The Law Shop is now closed. Please click here to find out more.

Getting-in trouble - the countries with the strictest entry requirements

Stephen Hunt - Law on the Web

  1. 29 June 2015
  2. Travel
  3. 0 comments

If you are an aspiring globetrotter, you are likely to find entering certain countries more difficult and time-consuming than others. We look at the various obstacles and extra obligations that might be ahead of you.


As you probably know, a document known as a visa is required to enter certain countries. Different countries vary with regard to how long the application process takes and the likelihood of applications actually being successful. Things can also be further complicated when you have to choose from a wide array of different types of visa – those travelling to Russia, for example, have the choice between tourist, private, student, work, transit and business visas, to name but a few.

One example of a country with unusual rules with regard to visas is the South Asian nation of Bhutan, where applications are made by local tour operators and the total cost of a trip must be paid before travelling.

To find out more about visa requirements for the country you are visiting, it is strongly recommended to consult the Foreign and Commonwealth Office’s travel advice as you will need to be aware of certain matters such as local laws and safety advice.

Letters of invitation

In addition to applying for a visa, to visit a number of former Soviet Union nations such as Turkmenistan, Uzbekistan and indeed Russia, you will need a letter of invitation, or a ‘tourist voucher’ in some cases. This can, however, usually be obtained from the hotel you are staying in or the travel agent you booked through.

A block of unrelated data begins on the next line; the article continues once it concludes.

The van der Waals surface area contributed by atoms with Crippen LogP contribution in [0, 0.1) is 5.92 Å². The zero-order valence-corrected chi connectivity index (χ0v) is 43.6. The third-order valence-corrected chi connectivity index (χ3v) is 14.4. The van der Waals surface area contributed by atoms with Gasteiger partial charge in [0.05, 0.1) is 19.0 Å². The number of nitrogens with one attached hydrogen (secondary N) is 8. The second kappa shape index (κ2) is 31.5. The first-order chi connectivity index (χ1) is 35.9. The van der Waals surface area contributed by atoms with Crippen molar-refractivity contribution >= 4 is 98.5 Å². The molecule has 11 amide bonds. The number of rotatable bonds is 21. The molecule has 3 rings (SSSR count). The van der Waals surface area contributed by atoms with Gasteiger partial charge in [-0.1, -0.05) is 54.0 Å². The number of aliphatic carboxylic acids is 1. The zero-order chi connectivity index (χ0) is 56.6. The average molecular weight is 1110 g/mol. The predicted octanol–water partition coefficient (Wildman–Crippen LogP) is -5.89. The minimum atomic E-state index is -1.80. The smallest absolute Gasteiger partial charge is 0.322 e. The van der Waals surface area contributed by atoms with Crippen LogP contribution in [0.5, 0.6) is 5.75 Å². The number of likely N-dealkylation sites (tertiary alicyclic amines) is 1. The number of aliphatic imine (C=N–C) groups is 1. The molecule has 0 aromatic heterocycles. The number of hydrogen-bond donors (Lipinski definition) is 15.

Registering with the Ministry of Foreign Affairs

Some countries, including North Korea, will also require you to register with the Ministry of Foreign Affairs (in the case of North Korea, if your stay lasts for more than 24 hours).  Once tourists have entered the country, they are escorted by two local guides at all times.

Proof of funds

With a few exceptions, when travelling to Russia as self-employed, unemployed, a company director or a home worker, you need to prove you have £100 in your bank account for each day of your trip. You will be asked to provide bank statements for the preceding three months. The African country of Angola will also ask for a photocopy of a recent bank statement.

Other restrictions

A visa waiver programme exists between the UK and the United States, which allows most UK citizens to travel to the US without a visa. Those with criminal convictions, however, in the words of the US embassy in London may be “permanently ineligible” to travel there.

If you are a woman travelling to Saudi Arabia, you will need to be accompanied by a male relative or a sponsor to be granted entry.

Are you planning to travel and need information on your rights? Then why not check out our Travel Law section?

Share your experiences

Please note: The views expressed in community areas of this site do not necessarily reflect or represent the views of Law on the Web, its owners, its staff or contributors. All comments are moderated prior to publication.

comments powered by Disqus